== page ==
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Using GPUs to Accelerate Digital Rock Physics

James McClure, a Computational Scientist with Advanced Research Computing at Virginia Tech shares how his group uses the NVIDIA Tesla GPU-accelerated Titan Supercomputer at Oak Ridge National Laboratory to combine mathematical models with 3D visualization to provide insight on how fluids move below the surface of the earth.

McClure spoke with us about his research at the 2015 Supercomputing Conference.

Brad Nemire: Can you talk a bit about your current research? 

Figure 1: Complex 3D microstructure showing fluid ganglia within a sandstone sample imaged using x-ray micro-tomography. The connected components of the oil phase are shown in various shades of blue.
Figure 1: Complex 3D microstructure showing fluid ganglia within a sandstone sample imaged using x-ray micro-tomography. The connected components of the oil phase are shown in various shades of blue.

James McClure: Digital Rock Physics is a relatively new computational discipline that relies on high-performance computing to study the behavior of fluids within rock and other geologic materials. Understanding how fluids move within rock is essential for applications like geologic carbon sequestration, oil and gas recovery, and environmental contaminant transport. New technologies such as synchrotron-based x-ray micro-computed tomography enable the collection of 3D images that reveal the structure of rocks at the micron scale. Using these images, we can make predictions about the complex rock-fluid interactions that take place within natural systems. Continue reading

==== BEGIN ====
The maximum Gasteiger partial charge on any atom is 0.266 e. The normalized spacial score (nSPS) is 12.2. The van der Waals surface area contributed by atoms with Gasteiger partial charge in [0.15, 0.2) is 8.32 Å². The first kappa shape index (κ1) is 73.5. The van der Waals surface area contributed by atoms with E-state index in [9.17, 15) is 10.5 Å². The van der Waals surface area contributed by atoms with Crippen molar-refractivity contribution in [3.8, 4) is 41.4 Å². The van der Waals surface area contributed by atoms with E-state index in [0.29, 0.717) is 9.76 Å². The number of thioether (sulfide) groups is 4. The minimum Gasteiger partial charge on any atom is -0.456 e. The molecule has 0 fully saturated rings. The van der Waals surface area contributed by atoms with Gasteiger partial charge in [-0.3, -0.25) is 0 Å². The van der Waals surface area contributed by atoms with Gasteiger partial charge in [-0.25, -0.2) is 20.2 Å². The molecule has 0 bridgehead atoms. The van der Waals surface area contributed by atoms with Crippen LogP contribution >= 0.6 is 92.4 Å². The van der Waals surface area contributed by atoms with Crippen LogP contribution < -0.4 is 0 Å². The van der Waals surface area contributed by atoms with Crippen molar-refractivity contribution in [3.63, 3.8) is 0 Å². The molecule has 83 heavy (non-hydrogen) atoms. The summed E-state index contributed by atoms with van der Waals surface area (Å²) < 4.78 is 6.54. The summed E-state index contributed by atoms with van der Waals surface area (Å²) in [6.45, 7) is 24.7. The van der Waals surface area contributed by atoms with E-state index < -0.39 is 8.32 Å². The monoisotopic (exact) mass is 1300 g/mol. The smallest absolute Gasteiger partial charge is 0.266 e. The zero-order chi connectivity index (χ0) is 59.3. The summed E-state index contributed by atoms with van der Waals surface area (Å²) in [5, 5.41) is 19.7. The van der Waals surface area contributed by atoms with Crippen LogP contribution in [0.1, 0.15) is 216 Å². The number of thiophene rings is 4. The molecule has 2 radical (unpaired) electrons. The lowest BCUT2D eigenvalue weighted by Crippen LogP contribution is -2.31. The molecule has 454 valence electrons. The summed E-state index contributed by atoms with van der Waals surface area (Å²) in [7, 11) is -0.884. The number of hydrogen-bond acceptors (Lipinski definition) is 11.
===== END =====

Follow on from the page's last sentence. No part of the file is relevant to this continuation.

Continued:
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Accelerating a C++ CFD code with OpenACC

Computational Fluid Dynamics (CFD) is a valuable tool to study the behavior of fluids. Today, many areas of engineering use CFD. For example, the automotive industry uses CFD to study airflow around cars, and to optimize the car body shapes to reduce drag and improve fuel efficiency. To get accurate results in fluid simulation it is necessary to capture complex phenomena such as turbulence, which requires very accurate models. These complex models result in very long computing times. In this post I describe how I used OpenACC to accelerate the ZFS C++ CFD solver with NVIDIA Tesla GPUs.

The ZFS flow solver

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Figure 1: Using ZFS to study fluid flow within an internal combustion engine with moving pistons and valves.

The C++ flow solver ZFS (Zonal Flow Solver) is developed at the Institute of Aerodynamics at RWTH Aachen, Germany. ZFS solves the unsteady Navier-Stokes equations for compressible flows on automatically generated hierarchical Cartesian grids with a fully-conservative second-order-accurate finite-volume method [1, 2, 3]. To integrate the flow equations in time ZFS uses a 5-step Runge-Kutta method with dual time stepping [2]. It imposes boundary conditions using a ghost-cell method [4] that can handle multiple ghost cells [5, 6]. ZFS supports complex moving boundaries which are sharply discretized using a cut-cell type immersed-boundary method [1, 2, 7].

Among other topics, scientists have used ZFS to study the flow within an internal combustion engine with moving pistons and valves, as Figure 1 shows. Figure 2 shows how the Lattice-Boltzmann solver in ZFS was used to better understand airflow within the human nasal cavity.
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